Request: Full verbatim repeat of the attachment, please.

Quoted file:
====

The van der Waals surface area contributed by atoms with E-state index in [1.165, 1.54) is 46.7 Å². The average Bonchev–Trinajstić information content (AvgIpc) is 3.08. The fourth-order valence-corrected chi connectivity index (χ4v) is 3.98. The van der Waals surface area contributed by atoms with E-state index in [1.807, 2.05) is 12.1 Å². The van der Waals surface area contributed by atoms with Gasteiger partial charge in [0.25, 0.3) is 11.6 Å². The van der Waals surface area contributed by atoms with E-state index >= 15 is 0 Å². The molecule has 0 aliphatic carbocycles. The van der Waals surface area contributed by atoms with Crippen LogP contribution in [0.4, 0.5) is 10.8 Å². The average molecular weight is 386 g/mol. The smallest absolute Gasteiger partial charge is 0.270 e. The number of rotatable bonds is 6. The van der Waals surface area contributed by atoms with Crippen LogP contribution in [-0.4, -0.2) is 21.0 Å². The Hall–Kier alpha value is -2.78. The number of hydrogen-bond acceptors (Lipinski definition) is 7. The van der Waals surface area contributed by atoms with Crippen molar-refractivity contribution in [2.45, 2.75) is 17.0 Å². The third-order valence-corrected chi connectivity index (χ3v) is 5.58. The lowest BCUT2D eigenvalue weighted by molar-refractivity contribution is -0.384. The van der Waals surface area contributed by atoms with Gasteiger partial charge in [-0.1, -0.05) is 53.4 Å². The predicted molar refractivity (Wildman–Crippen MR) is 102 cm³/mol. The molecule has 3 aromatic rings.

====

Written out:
The van der Waals surface area contributed by atoms with E-state index in [1.165, 1.54) is 46.7 Å². The average Bonchev–Trinajstić information content (AvgIpc) is 3.08. The fourth-order valence-corrected chi connectivity index (χ4v) is 3.98. The van der Waals surface area contributed by atoms with E-state index in [1.807, 2.05) is 12.1 Å². The van der Waals surface area contributed by atoms with Gasteiger partial charge in [0.25, 0.3) is 11.6 Å². The van der Waals surface area contributed by atoms with E-state index >= 15 is 0 Å². The molecule has 0 aliphatic carbocycles. The van der Waals surface area contributed by atoms with Crippen LogP contribution in [0.4, 0.5) is 10.8 Å². The average molecular weight is 386 g/mol. The smallest absolute Gasteiger partial charge is 0.270 e. The number of rotatable bonds is 6. The van der Waals surface area contributed by atoms with Crippen LogP contribution in [-0.4, -0.2) is 21.0 Å². The Hall–Kier alpha value is -2.78. The number of hydrogen-bond acceptors (Lipinski definition) is 7. The van der Waals surface area contributed by atoms with Crippen molar-refractivity contribution in [2.45, 2.75) is 17.0 Å². The third-order valence-corrected chi connectivity index (χ3v) is 5.58. The lowest BCUT2D eigenvalue weighted by molar-refractivity contribution is -0.384. The van der Waals surface area contributed by atoms with Gasteiger partial charge in [-0.1, -0.05) is 53.4 Å². The predicted molar refractivity (Wildman–Crippen MR) is 102 cm³/mol. The molecule has 3 aromatic rings.